Following the final session of UX Scotland 2013 I was confronted with two hungry speakers, Andrew Zusman and Avi Itzkovich, who were searching for the best fish and chips they could find. Whilst we wandered towards our destination we started chatting about what we did, how we did it and how we described what we do to others.
In the course of doing so I must have mentioned that the job title that most resonated with me was information architect, which was odd given I was dyslexic! Little did I know that this throw away comment would pique the interest of Andrew, who’d just delivered a brilliant talk on accessibility and universal design. He asked if we could keep in touch and if he could learn more about how having dyslexia was both an enabler and an impediment to what I do in a professional capacity on a daily basis.
Over the following months Andrew and I exchanged emails. These consisted of him asking incredibly pertinent but difficult questions to answer and me struggling to compose a meaningful response. Thankfully Andrew had spread his net wide and was able pull together a broad range of first and second hand research to inform his talk.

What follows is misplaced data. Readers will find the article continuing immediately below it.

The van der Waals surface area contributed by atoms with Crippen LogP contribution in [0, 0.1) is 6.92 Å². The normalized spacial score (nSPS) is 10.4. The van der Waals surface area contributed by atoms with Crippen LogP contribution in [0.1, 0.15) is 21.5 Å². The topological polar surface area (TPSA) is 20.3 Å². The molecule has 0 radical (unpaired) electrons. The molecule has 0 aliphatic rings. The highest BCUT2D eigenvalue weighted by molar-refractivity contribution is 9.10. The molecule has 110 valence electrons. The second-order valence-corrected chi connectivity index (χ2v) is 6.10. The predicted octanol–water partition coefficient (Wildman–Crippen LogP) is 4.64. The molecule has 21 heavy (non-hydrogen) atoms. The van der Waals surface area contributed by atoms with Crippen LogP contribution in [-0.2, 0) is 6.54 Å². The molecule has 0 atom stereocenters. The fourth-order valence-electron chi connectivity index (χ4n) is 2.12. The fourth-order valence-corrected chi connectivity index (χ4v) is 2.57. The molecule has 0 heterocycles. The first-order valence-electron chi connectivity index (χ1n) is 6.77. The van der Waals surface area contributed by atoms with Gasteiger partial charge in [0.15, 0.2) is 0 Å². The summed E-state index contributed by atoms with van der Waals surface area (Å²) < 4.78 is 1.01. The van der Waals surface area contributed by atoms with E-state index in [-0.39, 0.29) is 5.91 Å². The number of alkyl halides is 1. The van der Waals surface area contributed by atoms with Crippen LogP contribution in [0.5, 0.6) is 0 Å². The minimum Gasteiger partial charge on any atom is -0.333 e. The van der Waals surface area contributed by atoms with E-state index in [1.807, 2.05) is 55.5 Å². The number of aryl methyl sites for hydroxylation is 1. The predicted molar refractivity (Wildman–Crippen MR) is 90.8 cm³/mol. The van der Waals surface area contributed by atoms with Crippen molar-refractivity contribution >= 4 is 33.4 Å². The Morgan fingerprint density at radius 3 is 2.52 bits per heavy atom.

So it was no surprise to receive an email from him a few months further down the line saying; “I’ve done it!” The email contained a link to the slides Andrew had prepared for a series of presentations he’d be giving. Reading through them I knew his sessions were going to be brilliant. So it’s no surprise to see his slides from the talk as one of the featured decks on SlideShare.
If you’re interested in accessibility and universal design then I’d highly recommend you learn more about Andrew and his presentations by checking out the following links:
Designing for Dyslexics
The Sound of One Hand Typing